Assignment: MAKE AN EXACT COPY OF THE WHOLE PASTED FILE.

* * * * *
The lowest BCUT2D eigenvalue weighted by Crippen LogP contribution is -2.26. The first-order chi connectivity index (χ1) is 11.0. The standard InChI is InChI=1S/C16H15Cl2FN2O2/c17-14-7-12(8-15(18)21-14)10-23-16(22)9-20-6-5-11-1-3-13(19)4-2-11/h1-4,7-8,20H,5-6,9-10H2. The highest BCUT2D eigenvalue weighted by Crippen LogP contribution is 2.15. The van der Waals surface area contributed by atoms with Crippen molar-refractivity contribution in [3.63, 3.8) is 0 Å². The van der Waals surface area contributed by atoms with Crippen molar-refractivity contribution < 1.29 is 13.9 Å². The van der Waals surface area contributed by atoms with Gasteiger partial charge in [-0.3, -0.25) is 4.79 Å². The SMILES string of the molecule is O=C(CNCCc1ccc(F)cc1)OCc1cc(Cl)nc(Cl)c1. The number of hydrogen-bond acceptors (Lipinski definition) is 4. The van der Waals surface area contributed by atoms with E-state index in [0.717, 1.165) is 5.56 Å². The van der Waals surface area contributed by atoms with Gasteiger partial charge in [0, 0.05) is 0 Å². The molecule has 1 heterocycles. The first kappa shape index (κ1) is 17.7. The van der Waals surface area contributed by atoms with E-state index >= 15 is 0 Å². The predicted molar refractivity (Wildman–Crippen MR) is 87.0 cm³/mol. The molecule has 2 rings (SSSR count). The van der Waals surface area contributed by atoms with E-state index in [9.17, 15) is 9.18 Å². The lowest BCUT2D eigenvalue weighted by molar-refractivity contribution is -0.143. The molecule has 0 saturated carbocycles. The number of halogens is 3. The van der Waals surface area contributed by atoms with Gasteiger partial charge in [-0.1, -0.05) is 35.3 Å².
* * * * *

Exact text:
The lowest BCUT2D eigenvalue weighted by Crippen LogP contribution is -2.26. The first-order chi connectivity index (χ1) is 11.0. The standard InChI is InChI=1S/C16H15Cl2FN2O2/c17-14-7-12(8-15(18)21-14)10-23-16(22)9-20-6-5-11-1-3-13(19)4-2-11/h1-4,7-8,20H,5-6,9-10H2. The highest BCUT2D eigenvalue weighted by Crippen LogP contribution is 2.15. The van der Waals surface area contributed by atoms with Crippen molar-refractivity contribution in [3.63, 3.8) is 0 Å². The van der Waals surface area contributed by atoms with Crippen molar-refractivity contribution < 1.29 is 13.9 Å². The van der Waals surface area contributed by atoms with Gasteiger partial charge in [-0.3, -0.25) is 4.79 Å². The SMILES string of the molecule is O=C(CNCCc1ccc(F)cc1)OCc1cc(Cl)nc(Cl)c1. The number of hydrogen-bond acceptors (Lipinski definition) is 4. The van der Waals surface area contributed by atoms with E-state index in [0.717, 1.165) is 5.56 Å². The van der Waals surface area contributed by atoms with Gasteiger partial charge in [0, 0.05) is 0 Å². The molecule has 1 heterocycles. The first kappa shape index (κ1) is 17.7. The van der Waals surface area contributed by atoms with E-state index >= 15 is 0 Å². The predicted molar refractivity (Wildman–Crippen MR) is 87.0 cm³/mol. The molecule has 2 rings (SSSR count). The van der Waals surface area contributed by atoms with E-state index in [9.17, 15) is 9.18 Å². The lowest BCUT2D eigenvalue weighted by molar-refractivity contribution is -0.143. The molecule has 0 saturated carbocycles. The number of halogens is 3. The van der Waals surface area contributed by atoms with Gasteiger partial charge in [-0.1, -0.05) is 35.3 Å².